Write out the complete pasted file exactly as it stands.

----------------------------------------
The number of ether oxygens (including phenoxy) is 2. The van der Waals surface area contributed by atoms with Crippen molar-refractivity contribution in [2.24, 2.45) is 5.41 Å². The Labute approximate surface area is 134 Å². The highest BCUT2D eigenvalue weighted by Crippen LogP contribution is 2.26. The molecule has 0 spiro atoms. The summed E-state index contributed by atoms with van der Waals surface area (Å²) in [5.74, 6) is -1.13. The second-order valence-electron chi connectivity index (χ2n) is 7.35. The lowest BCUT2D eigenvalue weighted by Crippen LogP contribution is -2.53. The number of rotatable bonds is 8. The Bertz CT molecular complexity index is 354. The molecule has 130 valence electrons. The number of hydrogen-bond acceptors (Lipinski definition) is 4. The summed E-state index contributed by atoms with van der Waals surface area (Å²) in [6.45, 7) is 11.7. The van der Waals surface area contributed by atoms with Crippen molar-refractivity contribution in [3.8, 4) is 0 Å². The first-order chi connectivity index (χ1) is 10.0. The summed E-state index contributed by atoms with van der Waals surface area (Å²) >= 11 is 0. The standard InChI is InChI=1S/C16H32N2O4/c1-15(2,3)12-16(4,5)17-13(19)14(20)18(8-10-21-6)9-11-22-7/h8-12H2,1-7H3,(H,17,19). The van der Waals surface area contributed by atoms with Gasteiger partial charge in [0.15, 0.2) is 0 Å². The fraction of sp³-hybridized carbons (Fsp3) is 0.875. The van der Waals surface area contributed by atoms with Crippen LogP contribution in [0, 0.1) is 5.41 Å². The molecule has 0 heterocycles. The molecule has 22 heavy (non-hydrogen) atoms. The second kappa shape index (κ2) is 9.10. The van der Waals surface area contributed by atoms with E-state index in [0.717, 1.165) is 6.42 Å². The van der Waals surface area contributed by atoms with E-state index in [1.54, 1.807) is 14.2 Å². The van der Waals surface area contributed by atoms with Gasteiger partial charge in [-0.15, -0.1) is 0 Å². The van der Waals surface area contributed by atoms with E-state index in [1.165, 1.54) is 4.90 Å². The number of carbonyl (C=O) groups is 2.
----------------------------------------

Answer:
The number of ether oxygens (including phenoxy) is 2. The van der Waals surface area contributed by atoms with Crippen molar-refractivity contribution in [2.24, 2.45) is 5.41 Å². The Labute approximate surface area is 134 Å². The highest BCUT2D eigenvalue weighted by Crippen LogP contribution is 2.26. The molecule has 0 spiro atoms. The summed E-state index contributed by atoms with van der Waals surface area (Å²) in [5.74, 6) is -1.13. The second-order valence-electron chi connectivity index (χ2n) is 7.35. The lowest BCUT2D eigenvalue weighted by Crippen LogP contribution is -2.53. The number of rotatable bonds is 8. The Bertz CT molecular complexity index is 354. The molecule has 130 valence electrons. The number of hydrogen-bond acceptors (Lipinski definition) is 4. The summed E-state index contributed by atoms with van der Waals surface area (Å²) in [6.45, 7) is 11.7. The van der Waals surface area contributed by atoms with Crippen molar-refractivity contribution in [3.8, 4) is 0 Å². The first-order chi connectivity index (χ1) is 10.0. The summed E-state index contributed by atoms with van der Waals surface area (Å²) >= 11 is 0. The standard InChI is InChI=1S/C16H32N2O4/c1-15(2,3)12-16(4,5)17-13(19)14(20)18(8-10-21-6)9-11-22-7/h8-12H2,1-7H3,(H,17,19). The van der Waals surface area contributed by atoms with Gasteiger partial charge in [0.15, 0.2) is 0 Å². The fraction of sp³-hybridized carbons (Fsp3) is 0.875. The van der Waals surface area contributed by atoms with Crippen LogP contribution in [0, 0.1) is 5.41 Å². The molecule has 0 heterocycles. The molecule has 22 heavy (non-hydrogen) atoms. The second kappa shape index (κ2) is 9.10. The van der Waals surface area contributed by atoms with E-state index in [0.717, 1.165) is 6.42 Å². The van der Waals surface area contributed by atoms with E-state index in [1.54, 1.807) is 14.2 Å². The van der Waals surface area contributed by atoms with Gasteiger partial charge in [-0.15, -0.1) is 0 Å². The van der Waals surface area contributed by atoms with E-state index in [1.165, 1.54) is 4.90 Å². The number of carbonyl (C=O) groups is 2.